5. Michael Holmes
Michael Holmes is a qualified AFF instructor, tandem instructor, videographer and an experienced skydiver. On December 13, 2006 he jumped from an altitude of 14,000 feet. He was constrained to a free fall after his parachute failed to function properly. He fell in a blackberry bush and survived, although he received multiple injuries. In his words, ‘In December 2006 I had a skydiving accident, hitting the ground at a speed of around 100 kph, which should have resulted in my death. The incident was one in a million, and was amazingly recorded by my helmet camera all the way to impact and beyond. In conjunction with this, my terrifying plunge to earth was captured by another skydiver who was also filming at the time.’
6. Joe Herman
Joe Herman was an Australian Royal Air force pilot. He was flying a Royal Australian Air force Halifax on a bombing mission to destroy the German munitions factory at Bochum. Soon after he had released the bombs, he was counterattacked by the German force. His aircraft was hit and he was tossed out of his aircraft without a parachute. Falling freely, he caught the leg of the gunner who was just opening his parachute. Joe Herman survived, receiving only a few minor injuries.
7. Bahia Bakari
Bahia Bakari was a French schoolgirl who attracted the attention of the international media as the sole survivor of an Airbus A310, Yermenia Flight 626. On June 30, 2009 the plane crashed in the vicinity of the north coast of Grand Comore, Comoros. All the 152 people on board died. She was plunged into the ocean without a lifeboat or swimming experience. She clung to the plane debris and remained in the deep sea for more than thirteen hours. She was rescued by Maturaffi Selemane Libounah, a sailor of a private ship Sima Com 2. Her mother, who was also traveling with her, could not survive.
8. John Hart
John Hart 3 participated on the skydiving event at 2012 Work Stinks Boogie, on August 2012. Soon after the jump, he realized that many cords of his parachute were broken and instead of going for the reserve parachute, he decided to descend with the damaged parachute, which gave way fully in the way. Consequently he had a free fall and hit the ground, hurting him very badly. His spinal cord was fractured at three places, and he had also a pelvic fracture, while he was suffering from a collapsed lung, too. To the amazement of all medical staff and his near dear ones, he made a quick recovery miraculously, and he was fit for another jump in 2013.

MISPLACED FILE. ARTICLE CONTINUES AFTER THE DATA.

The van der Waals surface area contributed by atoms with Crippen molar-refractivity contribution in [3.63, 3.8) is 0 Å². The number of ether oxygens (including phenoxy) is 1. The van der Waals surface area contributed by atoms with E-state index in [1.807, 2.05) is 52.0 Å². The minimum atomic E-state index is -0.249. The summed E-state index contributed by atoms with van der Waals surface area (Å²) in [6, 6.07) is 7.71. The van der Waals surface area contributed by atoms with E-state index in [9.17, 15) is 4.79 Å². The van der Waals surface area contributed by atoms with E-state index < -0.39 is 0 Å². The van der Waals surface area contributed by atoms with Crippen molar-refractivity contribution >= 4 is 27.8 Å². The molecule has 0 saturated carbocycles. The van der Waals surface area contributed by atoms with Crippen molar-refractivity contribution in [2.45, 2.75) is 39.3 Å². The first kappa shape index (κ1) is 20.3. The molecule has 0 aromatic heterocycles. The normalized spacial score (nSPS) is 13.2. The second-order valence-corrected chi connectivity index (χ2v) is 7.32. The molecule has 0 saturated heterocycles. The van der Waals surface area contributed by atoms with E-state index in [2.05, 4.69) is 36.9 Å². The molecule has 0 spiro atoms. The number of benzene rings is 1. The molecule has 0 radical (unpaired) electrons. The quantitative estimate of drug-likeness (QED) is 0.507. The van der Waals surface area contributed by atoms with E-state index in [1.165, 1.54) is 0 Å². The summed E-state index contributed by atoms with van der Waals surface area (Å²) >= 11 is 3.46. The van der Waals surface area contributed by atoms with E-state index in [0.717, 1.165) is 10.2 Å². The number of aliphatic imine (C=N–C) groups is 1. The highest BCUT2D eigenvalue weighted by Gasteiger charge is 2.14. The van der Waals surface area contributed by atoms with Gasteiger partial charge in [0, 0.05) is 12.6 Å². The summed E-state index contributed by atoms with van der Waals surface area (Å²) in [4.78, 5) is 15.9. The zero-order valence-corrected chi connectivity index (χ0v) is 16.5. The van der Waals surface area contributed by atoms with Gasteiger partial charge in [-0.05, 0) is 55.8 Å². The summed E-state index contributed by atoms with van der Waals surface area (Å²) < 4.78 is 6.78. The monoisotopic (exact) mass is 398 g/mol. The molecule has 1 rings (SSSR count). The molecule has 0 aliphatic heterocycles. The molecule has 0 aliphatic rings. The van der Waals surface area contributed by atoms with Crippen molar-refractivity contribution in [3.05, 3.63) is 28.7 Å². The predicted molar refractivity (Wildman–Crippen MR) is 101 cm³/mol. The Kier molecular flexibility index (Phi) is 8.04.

9. Laverne Everett
Eighty years old, Laverne Everett went for a tandem jump to fulfill her longtime wish by skydiving on her eightieth birthday. She was a bit reluctant prior to jumping and her instructor had to push her a little. The parachute harness slipped from her left shoulder and she grasped her instructor tightly. She landed on a grassy plot and survived after suffering from only a few minor injuries. On being informed that her falling video has been viewed by more than 500,000 people, Everett told NBC News, ‘I’m in shock.’
10. Vesna Vulovic
According to the Guinness Book of Records, Vulovic holds the record as the highest fall survivor, falling without a parachute from an altitude of 33,333 feet. She was a 20-year-old JAL flight attendant on the Yugoslav Airlines DC-9, flying from Stockholm to Belgrade. An implanted bomb in the plane exploded, killing all the 28 passengers and crew on board, except her. She landed on a snow-covered mountain, causing paralysis of both her legs. After remaining in coma for 27 days, she recovered in 17 months and served Yugoslav Airlines for 20 years.
All the sports, like hiking, car racing, bungee jumping and skydiving are related to the fear factor and require lot of fearlessness on the part of the player. Courage or fearlessness is perhaps what cannot be learned through training. An untrained courageous person is a better candidate for these recreational sports, than a trained but a timid person. Contrarily, some recreational sports like fishing and indoor games, are all about tranquility, rather than thrill. Much depends upon the sportsperson, rather than the sport itself, to determine the suitability and compatibility of a sport with a sportsperson.